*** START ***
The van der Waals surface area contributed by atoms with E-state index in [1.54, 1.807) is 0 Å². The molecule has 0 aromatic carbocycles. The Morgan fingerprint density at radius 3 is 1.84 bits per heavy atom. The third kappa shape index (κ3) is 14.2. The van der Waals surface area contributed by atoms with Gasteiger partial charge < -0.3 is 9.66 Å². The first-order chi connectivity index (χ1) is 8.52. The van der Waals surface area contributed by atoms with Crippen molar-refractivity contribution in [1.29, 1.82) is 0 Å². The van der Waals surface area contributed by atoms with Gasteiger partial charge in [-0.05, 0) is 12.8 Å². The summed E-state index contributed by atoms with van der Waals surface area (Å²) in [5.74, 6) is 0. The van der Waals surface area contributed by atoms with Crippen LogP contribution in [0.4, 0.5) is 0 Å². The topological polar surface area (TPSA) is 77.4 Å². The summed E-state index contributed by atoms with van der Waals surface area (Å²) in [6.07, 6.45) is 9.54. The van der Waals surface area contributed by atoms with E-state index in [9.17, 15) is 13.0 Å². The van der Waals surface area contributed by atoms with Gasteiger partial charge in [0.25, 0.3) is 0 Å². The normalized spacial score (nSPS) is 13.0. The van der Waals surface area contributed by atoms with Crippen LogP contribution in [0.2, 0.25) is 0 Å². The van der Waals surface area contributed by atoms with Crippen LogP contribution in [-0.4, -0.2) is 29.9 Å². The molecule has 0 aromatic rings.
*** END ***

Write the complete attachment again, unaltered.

The van der Waals surface area contributed by atoms with E-state index in [1.54, 1.807) is 0 Å². The molecule has 0 aromatic carbocycles. The Morgan fingerprint density at radius 3 is 1.84 bits per heavy atom. The third kappa shape index (κ3) is 14.2. The van der Waals surface area contributed by atoms with Gasteiger partial charge < -0.3 is 9.66 Å². The first-order chi connectivity index (χ1) is 8.52. The van der Waals surface area contributed by atoms with Crippen molar-refractivity contribution in [1.29, 1.82) is 0 Å². The van der Waals surface area contributed by atoms with Gasteiger partial charge in [-0.05, 0) is 12.8 Å². The summed E-state index contributed by atoms with van der Waals surface area (Å²) in [5.74, 6) is 0. The van der Waals surface area contributed by atoms with Crippen LogP contribution in [0.4, 0.5) is 0 Å². The topological polar surface area (TPSA) is 77.4 Å². The summed E-state index contributed by atoms with van der Waals surface area (Å²) in [6.07, 6.45) is 9.54. The van der Waals surface area contributed by atoms with E-state index in [9.17, 15) is 13.0 Å². The van der Waals surface area contributed by atoms with Gasteiger partial charge in [0.25, 0.3) is 0 Å². The normalized spacial score (nSPS) is 13.0. The van der Waals surface area contributed by atoms with Crippen LogP contribution in [0.2, 0.25) is 0 Å². The van der Waals surface area contributed by atoms with Crippen LogP contribution in [-0.4, -0.2) is 29.9 Å². The molecule has 0 aromatic rings.